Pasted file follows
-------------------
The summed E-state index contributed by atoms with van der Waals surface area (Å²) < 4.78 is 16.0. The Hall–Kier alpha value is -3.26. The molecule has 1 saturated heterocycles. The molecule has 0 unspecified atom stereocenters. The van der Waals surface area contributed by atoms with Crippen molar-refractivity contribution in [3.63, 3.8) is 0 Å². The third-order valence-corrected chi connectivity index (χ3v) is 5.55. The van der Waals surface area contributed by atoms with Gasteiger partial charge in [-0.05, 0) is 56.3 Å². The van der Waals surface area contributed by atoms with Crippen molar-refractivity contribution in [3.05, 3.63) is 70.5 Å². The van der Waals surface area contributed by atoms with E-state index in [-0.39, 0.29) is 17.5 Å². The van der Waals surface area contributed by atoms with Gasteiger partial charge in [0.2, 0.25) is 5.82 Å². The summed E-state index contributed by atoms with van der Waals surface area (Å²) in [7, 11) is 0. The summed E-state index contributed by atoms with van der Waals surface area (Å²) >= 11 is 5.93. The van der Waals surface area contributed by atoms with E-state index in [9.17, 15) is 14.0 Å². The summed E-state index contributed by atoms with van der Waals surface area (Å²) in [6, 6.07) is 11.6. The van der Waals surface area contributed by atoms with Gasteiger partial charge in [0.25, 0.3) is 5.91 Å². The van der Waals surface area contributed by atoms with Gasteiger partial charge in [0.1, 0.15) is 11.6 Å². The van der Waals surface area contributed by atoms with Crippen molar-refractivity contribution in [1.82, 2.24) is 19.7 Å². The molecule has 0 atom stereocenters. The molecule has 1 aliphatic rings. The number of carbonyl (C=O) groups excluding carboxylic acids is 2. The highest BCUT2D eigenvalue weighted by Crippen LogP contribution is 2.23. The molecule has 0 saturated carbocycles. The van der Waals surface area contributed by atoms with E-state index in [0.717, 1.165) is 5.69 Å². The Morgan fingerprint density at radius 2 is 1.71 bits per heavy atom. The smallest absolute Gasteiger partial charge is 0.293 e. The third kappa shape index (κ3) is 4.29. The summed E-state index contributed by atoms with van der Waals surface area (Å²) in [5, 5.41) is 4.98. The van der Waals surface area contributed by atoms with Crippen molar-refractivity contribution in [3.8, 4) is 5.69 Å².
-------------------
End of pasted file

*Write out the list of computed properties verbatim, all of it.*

The summed E-state index contributed by atoms with van der Waals surface area (Å²) < 4.78 is 16.0. The Hall–Kier alpha value is -3.26. The molecule has 1 saturated heterocycles. The molecule has 0 unspecified atom stereocenters. The van der Waals surface area contributed by atoms with Crippen molar-refractivity contribution in [3.63, 3.8) is 0 Å². The third-order valence-corrected chi connectivity index (χ3v) is 5.55. The van der Waals surface area contributed by atoms with Gasteiger partial charge in [-0.05, 0) is 56.3 Å². The van der Waals surface area contributed by atoms with Crippen molar-refractivity contribution in [3.05, 3.63) is 70.5 Å². The van der Waals surface area contributed by atoms with E-state index in [-0.39, 0.29) is 17.5 Å². The van der Waals surface area contributed by atoms with Gasteiger partial charge in [0.2, 0.25) is 5.82 Å². The summed E-state index contributed by atoms with van der Waals surface area (Å²) in [7, 11) is 0. The summed E-state index contributed by atoms with van der Waals surface area (Å²) >= 11 is 5.93. The van der Waals surface area contributed by atoms with E-state index in [9.17, 15) is 14.0 Å². The summed E-state index contributed by atoms with van der Waals surface area (Å²) in [6, 6.07) is 11.6. The van der Waals surface area contributed by atoms with Gasteiger partial charge in [0.25, 0.3) is 5.91 Å². The van der Waals surface area contributed by atoms with Gasteiger partial charge in [0.1, 0.15) is 11.6 Å². The van der Waals surface area contributed by atoms with Crippen molar-refractivity contribution in [1.82, 2.24) is 19.7 Å². The molecule has 0 atom stereocenters. The molecule has 1 aliphatic rings. The number of carbonyl (C=O) groups excluding carboxylic acids is 2. The highest BCUT2D eigenvalue weighted by Crippen LogP contribution is 2.23. The molecule has 0 saturated carbocycles. The van der Waals surface area contributed by atoms with E-state index in [0.717, 1.165) is 5.69 Å². The Morgan fingerprint density at radius 2 is 1.71 bits per heavy atom. The smallest absolute Gasteiger partial charge is 0.293 e. The third kappa shape index (κ3) is 4.29. The summed E-state index contributed by atoms with van der Waals surface area (Å²) in [5, 5.41) is 4.98. The van der Waals surface area contributed by atoms with Crippen molar-refractivity contribution in [3.8, 4) is 5.69 Å².